If the corrupt shared state is in a remote storage (database or nosql) then a restart would not do any good, infact it could cause a collective suicide of a distributed cluster encountering the same corrupt shared state. Instead you need to reset the state in the database, and send the corrupt data to a "hospital" component that will later be analyzed by the dev-ops.

    If the corrupt state is in shared memory (usually means it is a local cache of persisted data), then the right thing is to clear the cache, and lazily reload the persosted data.

    There is a fourth option, and that is that the shared memory is the primary source of data. Usually that means you are using an In-Memory-Data-Grid which has its own tools to handling corrupt state (out of scope of this comment, I think).

    To conclude, in many cases, it's the state that we want to restart  (which might be achieved by restarting the process, but that depends on your distributed architecture).

    Itai

  • As earlier posters pointed out, the core issue is whether the failed task was updating state shared with other tasks.

    I suggest that the issue is the exception-handling behavior of the synchronization construct used to protect the shared state (most commonly a C# lock statement) rather than the exception-handling behavior of the task.

    The problem is that a lock statement releases the lock when its body terminates, even if it terminates due to an exception. As soon as this happens, another thread can acquire the lock and see the inconsistent state. One way to address this would be to mark a lock as "Broken" when it is released due to an exception. When a thread attempts to acquire a lock that is Broken, an exception is thrown.

    You might be interested in the work I did on Failboxes <www.cs.kuleuven.be/.../failboxes). It attempts to address this problem, as well as the problem of running finally blocks in unsafe states, the problem of zombie servers, and the problem of safe cancellation (i.e. Thread.Abort done right). I'd be interested in any comments you have on this.

  • The problem with the "fail eventually" scenario is that it doesn't seem easy to protect your app against benign errors that you don't care about. Consider this snippet from a hypothetical web browser:

    try {

       var ipAddr = PeformDnsLookupAsync(url);

       if (await CheckBlacklistAsync(url))

           string data = await FetchDataAsync(await ipAddr, url);

       else

           DisplayError();

    }

    catch (TimeoutException e) { DisplayError(); }

    catch (SocketException e) { DisplayError(); }

    As it is now, the system will start a DNS lookup, start a blacklist lookup, and if the blacklist lookup succeeds it will await the result of the DNS lookup, eventually fetching the URL. So what happens when the blacklist lookup fails or throws an exception? An error is displayed to the user and we no longer care about the results of the DNS lookup. Obviously we don't want the web browser to crash if the DNS lookup throws an exception after the blacklist lookup has already returned failure or thrown an exception.

    I suggest those advocating "fail eventually" semantics rewrite my simple example to have the same semantics in their intended system.

  • @Gabe

    bool errorDisplayed = false;

    void DisplayError() {

     if (errorDisplayed) return;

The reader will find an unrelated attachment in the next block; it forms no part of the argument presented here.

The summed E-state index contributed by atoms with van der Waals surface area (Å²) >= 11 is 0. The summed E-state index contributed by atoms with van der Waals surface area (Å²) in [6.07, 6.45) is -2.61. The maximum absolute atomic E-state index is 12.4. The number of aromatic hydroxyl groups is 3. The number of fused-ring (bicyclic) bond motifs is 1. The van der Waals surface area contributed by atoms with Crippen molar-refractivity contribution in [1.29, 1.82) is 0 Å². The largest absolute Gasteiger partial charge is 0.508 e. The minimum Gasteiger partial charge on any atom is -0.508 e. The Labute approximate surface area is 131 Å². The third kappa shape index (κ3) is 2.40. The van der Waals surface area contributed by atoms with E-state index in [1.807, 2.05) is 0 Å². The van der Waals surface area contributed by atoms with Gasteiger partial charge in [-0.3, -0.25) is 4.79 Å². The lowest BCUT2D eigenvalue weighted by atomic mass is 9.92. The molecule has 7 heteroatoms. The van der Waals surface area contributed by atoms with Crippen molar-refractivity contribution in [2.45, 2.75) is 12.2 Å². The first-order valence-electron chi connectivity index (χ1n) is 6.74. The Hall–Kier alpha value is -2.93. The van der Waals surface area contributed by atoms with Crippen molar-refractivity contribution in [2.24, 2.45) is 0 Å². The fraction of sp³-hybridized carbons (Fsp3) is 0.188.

errorDisplayed = true;

     ...

    }

    This presupposes semantics that would allow the same catch clause to be entered more than once in the case of an async method. That'd be a slightly odd change to the semantics of the current "catch" clause, so my suggestion would be to rename it to "async catch" in that case.

    You'd have to define the semantics carefully, especially with regard to what happens to any code that's *after* the catch/finally clause. And I'm sure I haven't thought it through quite right, but it kind of seems like you would want the *first* time through the async catch to then continue running the code that comes after, and subsequent times through to simply run the catch and then stop.

    And it does seem like there ought to be some way to behind-the-scenes annotate the Task object to indicate whether exceptions thrown by it will be handled or not. That way, if not, the failure can be immediate rather than "eventual"?

  • "In short, an unobserved exception from a finalized task is one that no one cares about, is probably harmless, and if it was harmful, then we've already delayed taking action too long to prevent more harm."

    This statement is the crux of the entire argument, and it is deeply flawed. Hopefully in describing its flaws we can come up with the "convincing argument" you are looking for.

    First, the idea that "an unobserved exception from a finalized task is one that no one cares about" and "is probably harmless" is based on a very flimsy assumption: "most async tasks that throw exceptions in realistic code will in fact be throwing exogenous exceptions like 'the password for this web service is wrong' or 'you don't have permission to read this file', or 'this operation timed out', rather than boneheaded exceptions like 'you dereferenced null' or 'you tried to pop an empty stack'". This is pure assumption and is offered with no facts or supporting data, or even a convincing thought experiment. I don't see why you have any more reason to believe that an exception from an async task isn't "boneheaded" than you have to believe the same about an exception from non-async code. In fact, wasn't that the whole point of the change that was made to the 2.0 CLR that you just described? It seems like you are making exactly the same mistake all over again.